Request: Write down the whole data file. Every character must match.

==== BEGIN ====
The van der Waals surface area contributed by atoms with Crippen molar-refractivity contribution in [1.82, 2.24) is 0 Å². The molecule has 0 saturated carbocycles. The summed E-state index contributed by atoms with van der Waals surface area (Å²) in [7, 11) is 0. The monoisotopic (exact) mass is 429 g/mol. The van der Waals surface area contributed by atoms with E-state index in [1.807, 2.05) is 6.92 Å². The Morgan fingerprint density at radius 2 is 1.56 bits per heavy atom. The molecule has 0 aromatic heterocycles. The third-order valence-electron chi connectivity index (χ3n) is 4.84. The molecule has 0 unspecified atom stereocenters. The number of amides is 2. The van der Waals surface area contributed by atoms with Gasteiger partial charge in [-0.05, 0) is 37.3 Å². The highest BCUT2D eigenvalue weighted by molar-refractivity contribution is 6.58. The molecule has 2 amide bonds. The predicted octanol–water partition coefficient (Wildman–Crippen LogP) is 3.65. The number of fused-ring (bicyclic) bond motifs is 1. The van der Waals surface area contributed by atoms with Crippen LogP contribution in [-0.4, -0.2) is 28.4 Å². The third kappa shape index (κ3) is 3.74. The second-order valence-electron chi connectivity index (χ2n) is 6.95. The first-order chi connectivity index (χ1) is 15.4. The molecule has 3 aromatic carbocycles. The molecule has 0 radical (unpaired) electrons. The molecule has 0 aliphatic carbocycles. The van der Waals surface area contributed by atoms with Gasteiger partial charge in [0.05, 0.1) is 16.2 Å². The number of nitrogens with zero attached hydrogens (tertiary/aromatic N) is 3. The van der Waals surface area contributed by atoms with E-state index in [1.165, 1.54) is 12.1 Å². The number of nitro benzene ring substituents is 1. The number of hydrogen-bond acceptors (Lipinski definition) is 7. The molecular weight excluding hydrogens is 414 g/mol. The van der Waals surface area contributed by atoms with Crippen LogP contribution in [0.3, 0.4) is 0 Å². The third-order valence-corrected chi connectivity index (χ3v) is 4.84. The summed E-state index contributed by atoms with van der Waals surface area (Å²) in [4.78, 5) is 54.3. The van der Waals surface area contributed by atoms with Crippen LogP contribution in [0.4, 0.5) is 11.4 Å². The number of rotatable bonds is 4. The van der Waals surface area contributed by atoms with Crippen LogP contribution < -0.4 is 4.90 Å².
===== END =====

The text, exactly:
The van der Waals surface area contributed by atoms with Crippen molar-refractivity contribution in [1.82, 2.24) is 0 Å². The molecule has 0 saturated carbocycles. The summed E-state index contributed by atoms with van der Waals surface area (Å²) in [7, 11) is 0. The monoisotopic (exact) mass is 429 g/mol. The van der Waals surface area contributed by atoms with E-state index in [1.807, 2.05) is 6.92 Å². The Morgan fingerprint density at radius 2 is 1.56 bits per heavy atom. The molecule has 0 aromatic heterocycles. The third-order valence-electron chi connectivity index (χ3n) is 4.84. The molecule has 0 unspecified atom stereocenters. The number of amides is 2. The van der Waals surface area contributed by atoms with Gasteiger partial charge in [-0.05, 0) is 37.3 Å². The highest BCUT2D eigenvalue weighted by molar-refractivity contribution is 6.58. The molecule has 2 amide bonds. The predicted octanol–water partition coefficient (Wildman–Crippen LogP) is 3.65. The number of fused-ring (bicyclic) bond motifs is 1. The van der Waals surface area contributed by atoms with Crippen LogP contribution in [-0.4, -0.2) is 28.4 Å². The third kappa shape index (κ3) is 3.74. The second-order valence-electron chi connectivity index (χ2n) is 6.95. The first-order chi connectivity index (χ1) is 15.4. The molecule has 3 aromatic carbocycles. The molecule has 0 radical (unpaired) electrons. The molecule has 0 aliphatic carbocycles. The van der Waals surface area contributed by atoms with Gasteiger partial charge in [0.05, 0.1) is 16.2 Å². The number of nitrogens with zero attached hydrogens (tertiary/aromatic N) is 3. The van der Waals surface area contributed by atoms with E-state index in [1.165, 1.54) is 12.1 Å². The number of nitro benzene ring substituents is 1. The number of hydrogen-bond acceptors (Lipinski definition) is 7. The molecular weight excluding hydrogens is 414 g/mol. The van der Waals surface area contributed by atoms with Crippen LogP contribution in [0.3, 0.4) is 0 Å². The third-order valence-corrected chi connectivity index (χ3v) is 4.84. The summed E-state index contributed by atoms with van der Waals surface area (Å²) in [4.78, 5) is 54.3. The van der Waals surface area contributed by atoms with Crippen LogP contribution in [0.4, 0.5) is 11.4 Å². The number of rotatable bonds is 4. The van der Waals surface area contributed by atoms with Crippen LogP contribution < -0.4 is 4.90 Å².